The church of Saint John the Baptist is decorated with post-Byzantine icons that existed in the old, small churches as well as newer creations by well-known Parian painters and hagiographers. It is celebrated on August 29, so a festival is organized in the evening.
Apart from the imposing church of the Holy Trinity, small churches scattered throughout the village, hidden in alleys, compete in interest and looks with each other.
Lefkes - credits: pixabay.com
Today, approximately 800 residents live permanently in Lefkes. That however doesn't stop the beautiful village from having a strong presence in the island's cultural events.
In Lefkes there is a remarkable folklore museum, in the center of the village. What's more, at the entrance of the village, there is a pottery workshop that has been creating wonderful designs inspired by the folk tradition of the island.
In the summers, the local cultural association "Yria" organizes festivals with music, theater performances, and traditional dances.
Please keep in mind that in order to explore the picturesque Lefkes, you will need to park your vehicle in the parking lot, at the entrance of the village, and stroll it on foot.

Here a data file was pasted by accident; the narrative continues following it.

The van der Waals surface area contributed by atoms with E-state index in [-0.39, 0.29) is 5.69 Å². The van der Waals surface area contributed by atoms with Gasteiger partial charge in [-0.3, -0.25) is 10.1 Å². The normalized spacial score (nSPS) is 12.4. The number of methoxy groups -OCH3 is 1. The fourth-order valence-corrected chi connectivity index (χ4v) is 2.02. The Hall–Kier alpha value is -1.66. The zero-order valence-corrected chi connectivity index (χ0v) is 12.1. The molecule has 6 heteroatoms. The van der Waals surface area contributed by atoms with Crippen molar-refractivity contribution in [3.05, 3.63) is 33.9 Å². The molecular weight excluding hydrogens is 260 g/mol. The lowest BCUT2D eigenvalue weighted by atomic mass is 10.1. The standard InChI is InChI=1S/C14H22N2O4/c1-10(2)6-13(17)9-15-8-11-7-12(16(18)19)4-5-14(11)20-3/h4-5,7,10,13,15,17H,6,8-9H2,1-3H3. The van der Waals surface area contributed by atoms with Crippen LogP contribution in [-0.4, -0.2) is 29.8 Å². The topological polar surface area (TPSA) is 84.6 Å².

Prodromos village - credits: Anibal_Trejo/Shutterstock.com
At a distance of 5 km from Lefkes, you will come upon Prodromos, a picturesque village with always freshly whitewashed streets, white houses, beautiful churches, and notable monasteries. Prodromos took its name from the church of Saint Ioannis Prodromos, a 17th-century building. Traditional cafes and taverns operate in the village.
For those who love hiking, the Byzantine path that connects Lefkes with Prodromos village offers a unique route lasting approximately 1.5 hours. The path was built 1000 years ago and is paved for the most part with large marble slabs.
On Good Friday at noon, after the crucifixion of Jesus, the local club offers everyone the traditional Lenten chickpeas with octopus. On the night of Good Friday and during the procession of the epitaph, children and young people of the village revive the Passion of Jesus with reenactments.
On June 24, the day celebrated by the church of the same name, the custom of Klidon is also revived (burning May wreaths, carrying the pitcher with the silent water, traditional dances, etc.). On July 27, Agios Panteleimonos, the village square hosts the traditional festival.
Paros sunset - credits: pixabay.com
Ampelas is a beautiful coastal village you should visit during your stay in Paros island, especially if you want to find yourselves in one of those postcard-like landscapes of turquoise waters, and fishing boats, as it boasts a small picturesque harbor and is ideal for a peaceful and quiet vacation.